AskDefine | Define totalitarian

Dictionary Definition

totalitarian adj
1 characterized by a government in which the political authority exercises absolute and centralized control; "a totalitarian regime crushes all autonomous institutions in its drive to seize the human soul"- Arthur M.Schlesinger, Jr.
2 of or relating to the principles of totalitarianism according to which the state regulates every realm of life; "totalitarian theory and practice"; "operating in a totalistic fashion" [syn: totalistic]

User Contributed Dictionary



  1. A system of government where the people have virtually no authority and the state wields absolute control of every aspect of the country, socially, financially and politically. For example a dictatorship such as the Nazi regime.


Extensive Definition

Totalitarianism (or totalitarian rule) is a concept used to describe political systems where a state regulates nearly every aspect of public and private life. The term is usually applied to Fascist Italy, Nazi Germany or hard-line communist regimes, such as Stalinist Russia, Democratic Kampuchea or North Korea. Totalitarian regimes or movements maintain themselves in political power by means of an official all-embracing ideology and propaganda disseminated through the state-controlled mass media, a single party that controls the state, personality cults, central state-controlled economy, regulation and restriction of free discussion and criticism, the use of mass surveillance, and widespread use of terror tactics.


The notion of Totalitarianism as "total" political power by state was formulated in 1923 by Giovanni Amendola who criticized Italian fascism as a system fundamentally different from conventional dictatorships . The term was later assigned a positive meaning in the writings of Giovanni Gentile and Benito Mussolini. They described totalitarianism as a society in which the ideology of the state had influence, if not power, over most of its citizens. . According to Mussolini, this system politicizes everything spiritual and human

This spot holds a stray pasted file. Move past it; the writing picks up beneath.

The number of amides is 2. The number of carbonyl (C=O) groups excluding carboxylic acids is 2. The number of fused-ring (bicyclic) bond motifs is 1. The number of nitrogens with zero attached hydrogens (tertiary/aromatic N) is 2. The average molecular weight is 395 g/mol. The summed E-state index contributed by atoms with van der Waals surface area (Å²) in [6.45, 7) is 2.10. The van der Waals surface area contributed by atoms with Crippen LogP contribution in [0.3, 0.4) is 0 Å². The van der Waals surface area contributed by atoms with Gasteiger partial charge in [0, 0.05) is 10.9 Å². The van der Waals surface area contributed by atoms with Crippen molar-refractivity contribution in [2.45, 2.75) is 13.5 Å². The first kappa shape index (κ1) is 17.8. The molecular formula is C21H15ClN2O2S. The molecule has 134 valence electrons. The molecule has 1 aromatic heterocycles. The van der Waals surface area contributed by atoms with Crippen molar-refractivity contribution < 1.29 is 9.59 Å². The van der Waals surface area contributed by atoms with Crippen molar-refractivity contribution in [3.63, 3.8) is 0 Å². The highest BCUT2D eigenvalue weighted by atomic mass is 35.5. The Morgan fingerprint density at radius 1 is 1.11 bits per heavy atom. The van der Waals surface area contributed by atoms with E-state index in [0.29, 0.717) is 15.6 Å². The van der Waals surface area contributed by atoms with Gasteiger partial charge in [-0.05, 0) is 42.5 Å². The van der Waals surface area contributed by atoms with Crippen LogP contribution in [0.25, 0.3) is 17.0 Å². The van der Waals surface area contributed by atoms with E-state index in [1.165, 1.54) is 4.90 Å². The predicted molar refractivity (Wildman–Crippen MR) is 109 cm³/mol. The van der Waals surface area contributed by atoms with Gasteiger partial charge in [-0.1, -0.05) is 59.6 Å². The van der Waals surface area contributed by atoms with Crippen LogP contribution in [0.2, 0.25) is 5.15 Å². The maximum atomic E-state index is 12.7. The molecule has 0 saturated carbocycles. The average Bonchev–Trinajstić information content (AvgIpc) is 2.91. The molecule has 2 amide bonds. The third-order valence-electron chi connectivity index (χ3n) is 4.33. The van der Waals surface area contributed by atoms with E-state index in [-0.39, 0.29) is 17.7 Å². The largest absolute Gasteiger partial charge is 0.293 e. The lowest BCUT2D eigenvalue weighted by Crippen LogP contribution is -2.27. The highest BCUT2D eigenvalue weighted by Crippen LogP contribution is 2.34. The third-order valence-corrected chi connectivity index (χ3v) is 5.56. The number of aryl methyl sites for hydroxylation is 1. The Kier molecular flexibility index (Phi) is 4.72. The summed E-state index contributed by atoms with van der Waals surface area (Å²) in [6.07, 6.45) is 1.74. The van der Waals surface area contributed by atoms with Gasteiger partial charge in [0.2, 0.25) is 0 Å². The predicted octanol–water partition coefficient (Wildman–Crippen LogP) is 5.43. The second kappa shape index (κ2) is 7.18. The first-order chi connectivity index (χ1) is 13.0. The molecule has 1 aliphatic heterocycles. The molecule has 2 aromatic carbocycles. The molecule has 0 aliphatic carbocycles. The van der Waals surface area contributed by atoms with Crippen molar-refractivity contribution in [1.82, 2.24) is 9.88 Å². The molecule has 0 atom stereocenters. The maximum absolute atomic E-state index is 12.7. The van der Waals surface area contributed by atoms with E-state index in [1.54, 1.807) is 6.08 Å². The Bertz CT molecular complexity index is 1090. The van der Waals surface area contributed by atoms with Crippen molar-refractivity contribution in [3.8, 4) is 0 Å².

Influential scholars such as Lawrence Aronsen, Karl Popper, Hannah Arendt, Carl Friedrich, and Juan Linz have each described totalitarianism in a slightly different way. Common to all definitions is the attempt to mobilize entire populations in support of the official state ideology, and the intolerance of activities which are not directed towards the goals of the state, entailing repression or state control of business, labour unions, churches or political parties.

Examples of the term's use

While originally referring to an 'all-embracing, total state,' the label has been applied to a wide variety of regimes and orders of rule in a critical sense. Isabel Paterson, in The God of the Machine (1943) used the term in connection with the collectivist societies of Nazi Germany and the Soviet Union. Karl Popper, in The Open Society and Its Enemies (1945) and The Poverty of Historicism (1961) developed an influential critique of totalitarianism: in both works, he contrasted the "open society" of liberal democracy with totalitarianism, and argued that the latter is grounded in the belief that history moves toward an immutable future, in accord with knowable laws. During the Cold War period, the term gained renewed currency, especially following the publication of Hannah Arendt's The Origins of Totalitarianism (1951). Arendt argued that Nazi and Stalinist regimes were completely new forms of government, and not merely updated versions of the old tyrannies. According to Arendt, the source of the mass appeal of totalitarian regimes was their ideology which provided a comforting, single answer to the mysteries of the past, present, and future. For Nazism, all history is the history of racial struggle; and, for Marxism, all history is the history of class struggle. Once that premise was accepted by the public, all actions of the regime could be justified by appeal to the Law of History or Nature.

Cold War-era research